In mid-August, OSK enterprises Sevmash, Admiralty Wharves, and Zvezdochka said they would soon be forced to cease work unless the Defense Ministry signed contracts with them.  Putin, Sechin, and Serdyukov met and launched a special interdepartmental commission to set prices for the Navy’s remaining 40 billion rubles in GOZ contracts.  And, according to Kommersant, everyone was once again reassured that all contracts would be completed in two weeks.

And it’s not just all ICBMs, ships, and submarines . . . Kommersant wrote that the Defense Ministry eschewed contracts for 24 or more MiG-29K and more than 60 Yak-130 trainers at MAKS-2011.

So what does the mid-year GOZ picture look like?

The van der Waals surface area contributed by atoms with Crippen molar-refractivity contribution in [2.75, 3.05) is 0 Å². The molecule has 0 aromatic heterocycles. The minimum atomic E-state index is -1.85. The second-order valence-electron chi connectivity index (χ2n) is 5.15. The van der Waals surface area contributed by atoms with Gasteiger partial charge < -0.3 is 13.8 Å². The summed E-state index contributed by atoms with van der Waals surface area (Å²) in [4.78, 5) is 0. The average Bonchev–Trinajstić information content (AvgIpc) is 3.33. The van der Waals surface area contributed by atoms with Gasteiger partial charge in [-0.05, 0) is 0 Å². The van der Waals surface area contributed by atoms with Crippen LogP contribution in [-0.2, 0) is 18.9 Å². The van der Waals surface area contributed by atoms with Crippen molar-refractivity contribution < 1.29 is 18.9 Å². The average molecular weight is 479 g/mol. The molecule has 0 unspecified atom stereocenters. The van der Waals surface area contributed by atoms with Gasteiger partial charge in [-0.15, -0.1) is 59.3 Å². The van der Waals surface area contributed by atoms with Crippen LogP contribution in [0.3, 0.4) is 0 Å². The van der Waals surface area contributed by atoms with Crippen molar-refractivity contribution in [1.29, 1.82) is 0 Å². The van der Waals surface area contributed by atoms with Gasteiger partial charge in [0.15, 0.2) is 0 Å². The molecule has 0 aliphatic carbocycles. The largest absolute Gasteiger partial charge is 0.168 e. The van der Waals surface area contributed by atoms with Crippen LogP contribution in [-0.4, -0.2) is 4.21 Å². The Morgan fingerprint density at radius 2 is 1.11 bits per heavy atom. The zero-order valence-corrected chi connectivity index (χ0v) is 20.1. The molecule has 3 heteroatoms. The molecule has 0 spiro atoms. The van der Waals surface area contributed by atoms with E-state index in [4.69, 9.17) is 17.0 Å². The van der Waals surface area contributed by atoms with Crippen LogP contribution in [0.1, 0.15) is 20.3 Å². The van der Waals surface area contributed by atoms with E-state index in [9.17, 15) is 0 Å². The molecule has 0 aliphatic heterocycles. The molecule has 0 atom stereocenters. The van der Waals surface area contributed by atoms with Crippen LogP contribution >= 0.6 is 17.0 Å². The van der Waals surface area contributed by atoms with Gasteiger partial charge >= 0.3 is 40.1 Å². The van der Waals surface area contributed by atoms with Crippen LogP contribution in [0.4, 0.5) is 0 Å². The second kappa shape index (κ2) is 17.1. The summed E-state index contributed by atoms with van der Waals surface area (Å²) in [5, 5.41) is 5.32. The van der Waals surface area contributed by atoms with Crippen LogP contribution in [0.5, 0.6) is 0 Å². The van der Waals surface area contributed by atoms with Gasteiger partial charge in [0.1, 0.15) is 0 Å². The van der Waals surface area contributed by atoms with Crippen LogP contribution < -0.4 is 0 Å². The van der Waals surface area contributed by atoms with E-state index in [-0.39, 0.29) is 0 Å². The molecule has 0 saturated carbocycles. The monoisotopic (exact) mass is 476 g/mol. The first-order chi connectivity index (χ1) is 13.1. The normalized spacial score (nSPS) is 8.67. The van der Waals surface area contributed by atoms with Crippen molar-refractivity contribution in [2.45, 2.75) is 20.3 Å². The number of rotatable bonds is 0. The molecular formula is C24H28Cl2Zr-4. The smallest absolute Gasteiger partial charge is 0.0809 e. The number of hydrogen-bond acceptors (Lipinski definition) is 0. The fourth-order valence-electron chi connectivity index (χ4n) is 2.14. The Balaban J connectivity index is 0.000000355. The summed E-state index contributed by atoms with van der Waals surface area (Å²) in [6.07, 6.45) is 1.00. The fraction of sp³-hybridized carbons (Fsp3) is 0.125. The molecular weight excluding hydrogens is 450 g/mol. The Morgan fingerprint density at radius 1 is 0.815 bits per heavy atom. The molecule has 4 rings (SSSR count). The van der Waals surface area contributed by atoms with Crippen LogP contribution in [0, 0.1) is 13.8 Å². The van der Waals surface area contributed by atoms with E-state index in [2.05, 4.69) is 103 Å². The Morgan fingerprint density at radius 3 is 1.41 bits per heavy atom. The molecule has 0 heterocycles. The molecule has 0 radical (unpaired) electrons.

The president and prime minister have fumed and set a series of deadlines, not met thus far.  And the defense minister and deputy prime ministers have assured them they would meet each deadline in turn. 

More interesting, and somewhat unnoticed, is the fact that the prime minister and defense minister (among others) seem to be consistently working from different sets of numbers on the size of the GOZ, and how much has been placed under contract.  The GOZ hasn’t captured this kind of leadership attention at any time in the past 20 years.

Producers are being honest when they say late state contracts mean they can’t do anything (or at least what the Defense Ministry wants them to) in what remains of the year.

Picking up the pieces of GOZ-2011, and trying to put GOZ-2012 on a better footing will occupy the rest of this year.

Lost in everything is what will the Russian military get eventually by way of new hardware, and when will they get it?  And how good will it be?